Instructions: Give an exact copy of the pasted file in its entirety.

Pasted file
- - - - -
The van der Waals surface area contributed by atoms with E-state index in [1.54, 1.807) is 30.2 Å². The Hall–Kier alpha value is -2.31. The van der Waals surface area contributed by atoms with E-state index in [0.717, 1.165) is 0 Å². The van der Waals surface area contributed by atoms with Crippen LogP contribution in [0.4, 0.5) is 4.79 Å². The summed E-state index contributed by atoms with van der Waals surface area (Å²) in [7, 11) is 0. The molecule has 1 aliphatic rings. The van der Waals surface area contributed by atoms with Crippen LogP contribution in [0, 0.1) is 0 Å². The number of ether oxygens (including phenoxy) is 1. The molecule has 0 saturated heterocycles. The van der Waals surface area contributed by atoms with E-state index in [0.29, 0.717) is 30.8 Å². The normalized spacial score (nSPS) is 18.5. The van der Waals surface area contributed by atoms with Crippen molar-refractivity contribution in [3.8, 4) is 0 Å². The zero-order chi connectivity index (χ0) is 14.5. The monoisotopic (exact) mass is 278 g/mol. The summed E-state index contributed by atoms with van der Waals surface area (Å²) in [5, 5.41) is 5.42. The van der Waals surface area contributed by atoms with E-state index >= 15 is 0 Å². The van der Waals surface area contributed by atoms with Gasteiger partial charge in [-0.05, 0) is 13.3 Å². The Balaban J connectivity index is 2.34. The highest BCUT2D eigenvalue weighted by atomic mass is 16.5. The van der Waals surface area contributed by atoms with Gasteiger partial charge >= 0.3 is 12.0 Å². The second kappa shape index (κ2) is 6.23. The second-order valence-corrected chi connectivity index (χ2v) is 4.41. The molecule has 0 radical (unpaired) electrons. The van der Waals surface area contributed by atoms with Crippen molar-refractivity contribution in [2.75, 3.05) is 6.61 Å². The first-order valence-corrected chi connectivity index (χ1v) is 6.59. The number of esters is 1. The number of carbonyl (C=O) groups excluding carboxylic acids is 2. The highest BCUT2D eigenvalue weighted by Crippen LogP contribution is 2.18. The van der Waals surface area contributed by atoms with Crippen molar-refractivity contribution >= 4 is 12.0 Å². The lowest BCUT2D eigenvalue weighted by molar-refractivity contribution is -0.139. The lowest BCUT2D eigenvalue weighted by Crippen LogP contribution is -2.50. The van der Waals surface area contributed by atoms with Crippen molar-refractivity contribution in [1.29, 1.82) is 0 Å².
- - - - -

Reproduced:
The van der Waals surface area contributed by atoms with E-state index in [1.54, 1.807) is 30.2 Å². The Hall–Kier alpha value is -2.31. The van der Waals surface area contributed by atoms with E-state index in [0.717, 1.165) is 0 Å². The van der Waals surface area contributed by atoms with Crippen LogP contribution in [0.4, 0.5) is 4.79 Å². The summed E-state index contributed by atoms with van der Waals surface area (Å²) in [7, 11) is 0. The molecule has 1 aliphatic rings. The van der Waals surface area contributed by atoms with Crippen LogP contribution in [0, 0.1) is 0 Å². The number of ether oxygens (including phenoxy) is 1. The molecule has 0 saturated heterocycles. The van der Waals surface area contributed by atoms with E-state index in [0.29, 0.717) is 30.8 Å². The normalized spacial score (nSPS) is 18.5. The van der Waals surface area contributed by atoms with Crippen molar-refractivity contribution in [3.8, 4) is 0 Å². The zero-order chi connectivity index (χ0) is 14.5. The monoisotopic (exact) mass is 278 g/mol. The summed E-state index contributed by atoms with van der Waals surface area (Å²) in [5, 5.41) is 5.42. The van der Waals surface area contributed by atoms with E-state index >= 15 is 0 Å². The van der Waals surface area contributed by atoms with Gasteiger partial charge in [-0.05, 0) is 13.3 Å². The Balaban J connectivity index is 2.34. The highest BCUT2D eigenvalue weighted by atomic mass is 16.5. The van der Waals surface area contributed by atoms with Gasteiger partial charge >= 0.3 is 12.0 Å². The second kappa shape index (κ2) is 6.23. The second-order valence-corrected chi connectivity index (χ2v) is 4.41. The molecule has 0 radical (unpaired) electrons. The van der Waals surface area contributed by atoms with Crippen molar-refractivity contribution in [2.75, 3.05) is 6.61 Å². The first-order valence-corrected chi connectivity index (χ1v) is 6.59. The number of esters is 1. The number of carbonyl (C=O) groups excluding carboxylic acids is 2. The highest BCUT2D eigenvalue weighted by Crippen LogP contribution is 2.18. The van der Waals surface area contributed by atoms with Crippen molar-refractivity contribution >= 4 is 12.0 Å². The lowest BCUT2D eigenvalue weighted by molar-refractivity contribution is -0.139. The lowest BCUT2D eigenvalue weighted by Crippen LogP contribution is -2.50. The van der Waals surface area contributed by atoms with Crippen molar-refractivity contribution in [1.29, 1.82) is 0 Å².